COMSTOCK TOWNSHIP, Mich. (WOOD) — Some West Michigan schools Tuesday had a misstep with M-STEP, an annual test that gauges where students are compared to state standards. Technical difficulties forced some to cancel and reschedule the testing sessions.

From Vicksburg to Comstock, students prepared to take the M-STEP were not looking at its website, but rather error messages.

“Kids couldn’t log in on the Chromebooks that they … use for the testing,” Comstock Public Schools Superintendent Jeff Thoenes explained. “The impact, regardless of the cause, has been to disrupt the testing on the first day… It’s disappointing for the students to be ready to take the tests and not be able to.”

Thoenes said more than 120 of his students across six sections were greeted with the error message and will have to prep for another day.

“Kids are adaptable. I’m certain that they won’t remember or care when we go back to … this exact test. They’ll remember there was a problem on day one,” Thoenes said. “But when we get everything arranged and fixed, we’ll go back and we’ll test the kids. I know our kids will do super well. I’m optimistic that in the end, our systems will learn from this and be better for it. So that in the future we don’t have these kinds of problems.”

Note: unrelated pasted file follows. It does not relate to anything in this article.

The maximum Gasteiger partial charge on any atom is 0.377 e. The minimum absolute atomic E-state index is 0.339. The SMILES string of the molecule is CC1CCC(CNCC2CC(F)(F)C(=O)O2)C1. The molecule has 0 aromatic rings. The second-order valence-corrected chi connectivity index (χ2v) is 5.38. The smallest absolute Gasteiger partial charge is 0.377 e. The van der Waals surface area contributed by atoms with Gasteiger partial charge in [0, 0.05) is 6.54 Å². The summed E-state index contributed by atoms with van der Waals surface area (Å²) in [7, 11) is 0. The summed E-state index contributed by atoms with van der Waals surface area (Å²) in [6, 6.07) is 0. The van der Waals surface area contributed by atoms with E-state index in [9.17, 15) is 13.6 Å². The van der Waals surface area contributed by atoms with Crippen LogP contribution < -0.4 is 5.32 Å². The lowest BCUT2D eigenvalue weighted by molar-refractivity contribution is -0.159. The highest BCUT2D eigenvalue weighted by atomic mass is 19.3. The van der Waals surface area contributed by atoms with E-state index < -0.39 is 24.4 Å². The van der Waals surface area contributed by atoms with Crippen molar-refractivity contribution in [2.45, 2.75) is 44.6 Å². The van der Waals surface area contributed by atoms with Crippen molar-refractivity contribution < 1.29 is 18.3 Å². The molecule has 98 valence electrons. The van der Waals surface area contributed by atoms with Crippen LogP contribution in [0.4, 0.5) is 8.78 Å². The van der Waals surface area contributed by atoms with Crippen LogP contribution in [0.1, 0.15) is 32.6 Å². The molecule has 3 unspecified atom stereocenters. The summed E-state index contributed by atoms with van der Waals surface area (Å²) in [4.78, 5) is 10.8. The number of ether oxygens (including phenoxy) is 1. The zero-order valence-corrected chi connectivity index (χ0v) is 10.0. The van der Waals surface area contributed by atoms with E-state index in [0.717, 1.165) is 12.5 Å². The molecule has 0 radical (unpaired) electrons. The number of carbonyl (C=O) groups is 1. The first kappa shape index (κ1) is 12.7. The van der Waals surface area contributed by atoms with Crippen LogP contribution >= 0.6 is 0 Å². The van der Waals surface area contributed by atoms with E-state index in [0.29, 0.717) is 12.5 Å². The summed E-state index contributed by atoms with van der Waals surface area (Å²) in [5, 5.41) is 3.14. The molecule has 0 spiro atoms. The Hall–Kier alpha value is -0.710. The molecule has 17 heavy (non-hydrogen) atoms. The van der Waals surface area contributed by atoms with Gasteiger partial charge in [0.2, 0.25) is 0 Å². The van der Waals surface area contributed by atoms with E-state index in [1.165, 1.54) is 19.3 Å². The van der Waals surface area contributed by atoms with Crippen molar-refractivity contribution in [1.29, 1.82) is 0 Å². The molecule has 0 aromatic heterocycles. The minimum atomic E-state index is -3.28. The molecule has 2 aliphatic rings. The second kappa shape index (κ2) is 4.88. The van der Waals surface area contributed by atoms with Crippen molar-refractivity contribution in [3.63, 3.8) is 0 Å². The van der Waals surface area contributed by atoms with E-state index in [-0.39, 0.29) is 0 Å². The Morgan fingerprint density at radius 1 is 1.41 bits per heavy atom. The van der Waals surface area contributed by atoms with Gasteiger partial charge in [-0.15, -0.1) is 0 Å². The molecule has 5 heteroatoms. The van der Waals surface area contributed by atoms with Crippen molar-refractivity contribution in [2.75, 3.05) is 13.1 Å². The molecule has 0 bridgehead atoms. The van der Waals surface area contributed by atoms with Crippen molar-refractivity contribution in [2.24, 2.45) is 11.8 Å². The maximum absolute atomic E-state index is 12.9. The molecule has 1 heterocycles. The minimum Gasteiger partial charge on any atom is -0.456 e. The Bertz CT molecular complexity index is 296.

The problem wasn’t as widespread at Portage Public Schools. A spokesperson told News 8 that Morris Bridge Elementary had four classrooms taking the test. Two of them dealt with the login issue and had to reschedule but the other two had no problems.

According to the Michigan Department of Education, it was a server problem.

“Some Michigan schools experienced about 30 minutes of slow server speed and resulting error messages during M-STEP testing this morning,” a spokesman explained. “The brief slowdown, which was resolved by 10:20 a.m., was explained in a system announcement to local school districts. Testing at most schools statewide went smoothly.”

Schools still have six weeks to complete testing for the M-STEP. Thoenes said there were “planned redundancies” in the scheduling.

“You have these tests and then you make sure there’s time to get it all done in case there are issues like this,” Thoenes explained. “You never know where the problem is going to be, so that flexibility has always been helpful. This is a case in point where it’s going to pay dividends.”